I think that is part of it, to be honest. Look at it this way..matt wrote:I suspect the main difference is that kickstarter is less exciting/interesting to backers as well as press. It is hard to admit, but it's also possible the game just doesn't grab people. I'm not sure why that would be. Some people think the art style is the same (and I disagree with that, but what I think doesn't matter), and maybe other people expect that it is more of the same as Neverending Nightmares. I'm not sure. We are in a tough spot because I assumed we had a good chance of success for this kickstarter, so I don't have much in the way of contingency plans...
game market has tons of similar games being made where the art style is lacking invariety and creativity. most horror games are either realistic 3d games or semi-stylized but also gritty/realistic looking. Shooters all kind of blur together, so do fantasy rpg and MMO's. Enter Neverending Nightmares, a game that looks nothing like any other horror game out there, but instead is styled after the beloved and long time geek fodder king, Edward Gorey. Now add to it the promise that not only will it be scary and get under your skin (with a pre-alpha demo that shows this off to great effect) but the fact the creator admittedly suffers from certain mental conditions and wants to examine and imagine them within the game to help people understand and experience what he does. GOLD. You have SO MUCH that helped to sell this concept at the time of the Kickstarter. Granted you still had a rollercoaster ride to get the funding, but you got it.
Now we come back to now. You have this campaign that, generally, looks and feels like the previous game. You went from the iconographic penwork of Edward Gorey to more of a thick lined inkwash design that is evocative of.. no one really. The game is again still in mostly black and white, has the same "2d " overall look and navigation, still no UI, the demo starts up like NeN with no real lead in or set up or explanation about the plot (despite you telling everyone it is going to be more of a narrative driven game this time) and overall feels like what would have been "Chapter 2" of NeN 1 if it was split into episodes. And I'm sorry but at least for the initial pitch, you didn't get into the meat and potatoes of how close the game hits home to you and your wife. It sounds more like "I think it would be neat to combine my fears (which I won't get into right now) and this wild lore from the Philippines. "
what ends up happening is you are effectively under-selling everything in so many ways. Everyone that LIKED the first game will see this and you have a 50/50 shot they'll back it. Everyone that was "well, it was ok" about the first one won't see any major stand out changes or advancements in DD and so pay it no mind(maybe get 25% of them to back it on the lower tiers), thinking you've hit your bar and plateau. Everyone less than enthused or that hated NeN will just walk away unsurprised. You may get a few newcomers but since no one is really talking up the game, well, there haven't been many of those either.
At this point I would say don't quite.. but prep for a reboot and have a plan of attack. I think you have a great strategy with tiers and stuff, Lobstah helped a lot with that. You have a solid working demo(and if you add the prologue so it FEELS more narratively driven, even better). you can re do a lot of the animated gifs using any enhancements you have for the engine (I know you mentioned tweaking things about her face/eyes/movement) fairly quickly. And if you do have support and friends in the phillipines, reach out to them to see if anyone can hook you up with some good quality pics of the area that you can use as reference for the game AND for the pitch. Tossing a free digital copy of the game for their efforts wouldn't kill you.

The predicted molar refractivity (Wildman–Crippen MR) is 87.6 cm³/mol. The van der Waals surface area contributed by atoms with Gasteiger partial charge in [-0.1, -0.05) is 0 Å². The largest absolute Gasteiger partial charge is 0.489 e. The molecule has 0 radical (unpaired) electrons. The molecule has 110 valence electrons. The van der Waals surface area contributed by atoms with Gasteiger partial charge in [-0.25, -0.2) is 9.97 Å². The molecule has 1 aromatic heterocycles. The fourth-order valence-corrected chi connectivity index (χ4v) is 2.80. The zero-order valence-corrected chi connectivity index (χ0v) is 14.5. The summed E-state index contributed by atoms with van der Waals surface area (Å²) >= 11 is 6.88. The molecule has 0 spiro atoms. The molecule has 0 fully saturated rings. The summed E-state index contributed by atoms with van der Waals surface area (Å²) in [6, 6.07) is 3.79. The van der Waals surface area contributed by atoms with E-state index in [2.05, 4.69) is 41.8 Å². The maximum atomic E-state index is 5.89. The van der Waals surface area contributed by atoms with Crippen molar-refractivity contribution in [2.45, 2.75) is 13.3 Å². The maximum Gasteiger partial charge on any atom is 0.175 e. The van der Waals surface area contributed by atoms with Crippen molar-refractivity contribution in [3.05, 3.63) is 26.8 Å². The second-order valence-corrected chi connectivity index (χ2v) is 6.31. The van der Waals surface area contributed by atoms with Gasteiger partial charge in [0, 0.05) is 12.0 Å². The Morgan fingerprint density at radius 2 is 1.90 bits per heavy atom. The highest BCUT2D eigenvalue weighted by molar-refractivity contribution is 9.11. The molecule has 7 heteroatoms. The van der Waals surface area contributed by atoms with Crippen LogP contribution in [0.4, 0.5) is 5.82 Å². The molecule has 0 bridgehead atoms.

When you do the pitch video, tighten it up so you get as much in there as possible (without data dumping) but really push for the idea that this is an important and personal project that is especially critical with the upcoming birth of your son, Paul. Heck say it is the second ever gift from you to him (the first being the gift of life lol). A way to send him a message, many years in the future, about how you felt about his birth, about seeing him, about the fear of losing him, and how precious he is to you and your wife. Humanize this in a way like you did with NeN.
If need be explain the links between your fears and the aswang as the result of conversations with your wife and her family and how they made the connection between your fears, their own cultural fears historically, and the many folktales that manifested over time as a result. Then show that you want to try and explore your fears and anxieties by delving into their lore and unearthing the primal deep-set terrors of their people into a more contemporary setting that will feel approachable to gamers, but still submerge them in the kind of morass that forever taints their dreamsleep.
I hope this all makes some sense. I'm not trying to knock you down or mock you, but rather focus your efforts in a more refined manner. I think you were ok being especially vague with NeN because of the nature of the game, but with this second run I would be less vague, more specific, so people know what they're getting into and know how much MORE this game is going to bring to the table. It will alleviate people's worries it will be "yet another walking simulator". or "lack interactive objects" or whatever else bugged people.
also.. seriously.. redo the animated shot of Angel getting attacked by the mananangal where she struggles a bit and then.. passes out as it plunges it's proboscis into her. Unless they have a venom that knocks people out INSTANTLY a mother would be fighting and riding every bit of adrenaline possible to save their baby. That clip looks like she just gives up and takes a nap... lol